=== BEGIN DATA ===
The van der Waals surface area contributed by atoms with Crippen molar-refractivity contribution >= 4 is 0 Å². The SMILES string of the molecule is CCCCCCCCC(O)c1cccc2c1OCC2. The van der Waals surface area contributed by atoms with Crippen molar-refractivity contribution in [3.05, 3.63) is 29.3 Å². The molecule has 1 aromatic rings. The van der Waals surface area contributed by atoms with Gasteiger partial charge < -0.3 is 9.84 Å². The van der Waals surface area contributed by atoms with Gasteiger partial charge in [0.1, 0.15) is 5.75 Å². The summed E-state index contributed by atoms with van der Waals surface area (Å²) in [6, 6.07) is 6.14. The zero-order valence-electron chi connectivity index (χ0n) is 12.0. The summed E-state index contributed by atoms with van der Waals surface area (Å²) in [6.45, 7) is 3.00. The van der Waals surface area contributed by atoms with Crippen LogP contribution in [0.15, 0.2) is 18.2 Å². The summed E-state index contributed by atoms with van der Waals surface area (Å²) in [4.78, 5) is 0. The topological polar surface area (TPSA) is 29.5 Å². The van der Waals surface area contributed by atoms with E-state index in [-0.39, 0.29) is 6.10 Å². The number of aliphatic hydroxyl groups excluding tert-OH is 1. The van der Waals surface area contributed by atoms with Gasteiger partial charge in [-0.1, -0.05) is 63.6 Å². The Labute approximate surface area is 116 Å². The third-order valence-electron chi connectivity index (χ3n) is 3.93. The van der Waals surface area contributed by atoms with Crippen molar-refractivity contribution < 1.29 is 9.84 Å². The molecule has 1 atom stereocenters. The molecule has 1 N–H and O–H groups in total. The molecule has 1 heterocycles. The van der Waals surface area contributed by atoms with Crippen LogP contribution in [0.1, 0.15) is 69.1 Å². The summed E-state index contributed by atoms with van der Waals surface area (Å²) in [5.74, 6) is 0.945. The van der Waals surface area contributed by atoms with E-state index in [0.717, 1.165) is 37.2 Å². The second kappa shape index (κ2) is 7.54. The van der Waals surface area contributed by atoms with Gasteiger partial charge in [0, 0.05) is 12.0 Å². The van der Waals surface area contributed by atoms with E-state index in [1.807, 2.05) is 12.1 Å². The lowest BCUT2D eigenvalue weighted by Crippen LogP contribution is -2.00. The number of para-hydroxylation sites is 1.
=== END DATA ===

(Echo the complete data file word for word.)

The van der Waals surface area contributed by atoms with Crippen molar-refractivity contribution >= 4 is 0 Å². The SMILES string of the molecule is CCCCCCCCC(O)c1cccc2c1OCC2. The van der Waals surface area contributed by atoms with Crippen molar-refractivity contribution in [3.05, 3.63) is 29.3 Å². The molecule has 1 aromatic rings. The van der Waals surface area contributed by atoms with Gasteiger partial charge < -0.3 is 9.84 Å². The van der Waals surface area contributed by atoms with Gasteiger partial charge in [0.1, 0.15) is 5.75 Å². The summed E-state index contributed by atoms with van der Waals surface area (Å²) in [6, 6.07) is 6.14. The zero-order valence-electron chi connectivity index (χ0n) is 12.0. The summed E-state index contributed by atoms with van der Waals surface area (Å²) in [6.45, 7) is 3.00. The van der Waals surface area contributed by atoms with Crippen LogP contribution in [0.15, 0.2) is 18.2 Å². The summed E-state index contributed by atoms with van der Waals surface area (Å²) in [4.78, 5) is 0. The topological polar surface area (TPSA) is 29.5 Å². The van der Waals surface area contributed by atoms with E-state index in [-0.39, 0.29) is 6.10 Å². The number of aliphatic hydroxyl groups excluding tert-OH is 1. The van der Waals surface area contributed by atoms with Gasteiger partial charge in [-0.1, -0.05) is 63.6 Å². The Labute approximate surface area is 116 Å². The third-order valence-electron chi connectivity index (χ3n) is 3.93. The van der Waals surface area contributed by atoms with Crippen molar-refractivity contribution < 1.29 is 9.84 Å². The molecule has 1 atom stereocenters. The molecule has 1 N–H and O–H groups in total. The molecule has 1 heterocycles. The van der Waals surface area contributed by atoms with Crippen LogP contribution in [0.1, 0.15) is 69.1 Å². The summed E-state index contributed by atoms with van der Waals surface area (Å²) in [5.74, 6) is 0.945. The van der Waals surface area contributed by atoms with E-state index in [0.717, 1.165) is 37.2 Å². The second kappa shape index (κ2) is 7.54. The van der Waals surface area contributed by atoms with Gasteiger partial charge in [0, 0.05) is 12.0 Å². The van der Waals surface area contributed by atoms with E-state index in [1.807, 2.05) is 12.1 Å². The lowest BCUT2D eigenvalue weighted by Crippen LogP contribution is -2.00. The number of para-hydroxylation sites is 1.